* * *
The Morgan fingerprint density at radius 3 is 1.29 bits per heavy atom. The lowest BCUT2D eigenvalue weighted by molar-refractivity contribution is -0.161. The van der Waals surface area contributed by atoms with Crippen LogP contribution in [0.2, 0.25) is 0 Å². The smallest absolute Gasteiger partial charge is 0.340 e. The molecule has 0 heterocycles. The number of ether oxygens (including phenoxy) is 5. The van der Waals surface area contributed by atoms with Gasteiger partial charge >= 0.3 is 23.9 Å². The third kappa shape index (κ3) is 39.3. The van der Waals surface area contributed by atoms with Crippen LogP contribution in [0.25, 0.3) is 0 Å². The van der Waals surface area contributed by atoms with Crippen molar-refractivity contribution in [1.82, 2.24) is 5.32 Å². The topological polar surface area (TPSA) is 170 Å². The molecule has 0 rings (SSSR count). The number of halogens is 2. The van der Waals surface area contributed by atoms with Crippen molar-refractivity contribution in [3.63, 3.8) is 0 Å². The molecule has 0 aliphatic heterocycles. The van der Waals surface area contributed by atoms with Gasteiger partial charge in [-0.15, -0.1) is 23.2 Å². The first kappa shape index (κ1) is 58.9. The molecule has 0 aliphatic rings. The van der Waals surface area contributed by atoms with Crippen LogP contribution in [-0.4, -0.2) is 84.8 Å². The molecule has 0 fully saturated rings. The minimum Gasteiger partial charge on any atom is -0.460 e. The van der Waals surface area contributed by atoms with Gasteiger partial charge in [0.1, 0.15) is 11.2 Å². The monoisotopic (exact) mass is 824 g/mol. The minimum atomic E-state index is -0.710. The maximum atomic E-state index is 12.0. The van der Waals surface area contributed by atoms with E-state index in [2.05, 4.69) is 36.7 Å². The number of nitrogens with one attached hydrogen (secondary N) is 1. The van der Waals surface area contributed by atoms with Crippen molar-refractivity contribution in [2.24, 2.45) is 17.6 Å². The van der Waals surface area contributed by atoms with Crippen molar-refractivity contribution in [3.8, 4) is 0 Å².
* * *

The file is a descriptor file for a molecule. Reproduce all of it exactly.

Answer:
The Morgan fingerprint density at radius 3 is 1.29 bits per heavy atom. The lowest BCUT2D eigenvalue weighted by molar-refractivity contribution is -0.161. The van der Waals surface area contributed by atoms with Crippen LogP contribution in [0.2, 0.25) is 0 Å². The smallest absolute Gasteiger partial charge is 0.340 e. The molecule has 0 heterocycles. The number of ether oxygens (including phenoxy) is 5. The van der Waals surface area contributed by atoms with Gasteiger partial charge >= 0.3 is 23.9 Å². The third kappa shape index (κ3) is 39.3. The van der Waals surface area contributed by atoms with Crippen LogP contribution in [0.25, 0.3) is 0 Å². The van der Waals surface area contributed by atoms with Crippen molar-refractivity contribution in [1.82, 2.24) is 5.32 Å². The topological polar surface area (TPSA) is 170 Å². The molecule has 0 rings (SSSR count). The number of halogens is 2. The van der Waals surface area contributed by atoms with Crippen molar-refractivity contribution in [3.63, 3.8) is 0 Å². The molecule has 0 aliphatic heterocycles. The van der Waals surface area contributed by atoms with Gasteiger partial charge in [-0.15, -0.1) is 23.2 Å². The first kappa shape index (κ1) is 58.9. The molecule has 0 aliphatic rings. The van der Waals surface area contributed by atoms with Crippen LogP contribution in [-0.4, -0.2) is 84.8 Å². The molecule has 0 fully saturated rings. The minimum Gasteiger partial charge on any atom is -0.460 e. The van der Waals surface area contributed by atoms with Gasteiger partial charge in [0.1, 0.15) is 11.2 Å². The monoisotopic (exact) mass is 824 g/mol. The minimum atomic E-state index is -0.710. The maximum atomic E-state index is 12.0. The van der Waals surface area contributed by atoms with E-state index in [2.05, 4.69) is 36.7 Å². The number of nitrogens with one attached hydrogen (secondary N) is 1. The van der Waals surface area contributed by atoms with Crippen molar-refractivity contribution in [2.24, 2.45) is 17.6 Å². The van der Waals surface area contributed by atoms with Crippen molar-refractivity contribution in [3.8, 4) is 0 Å².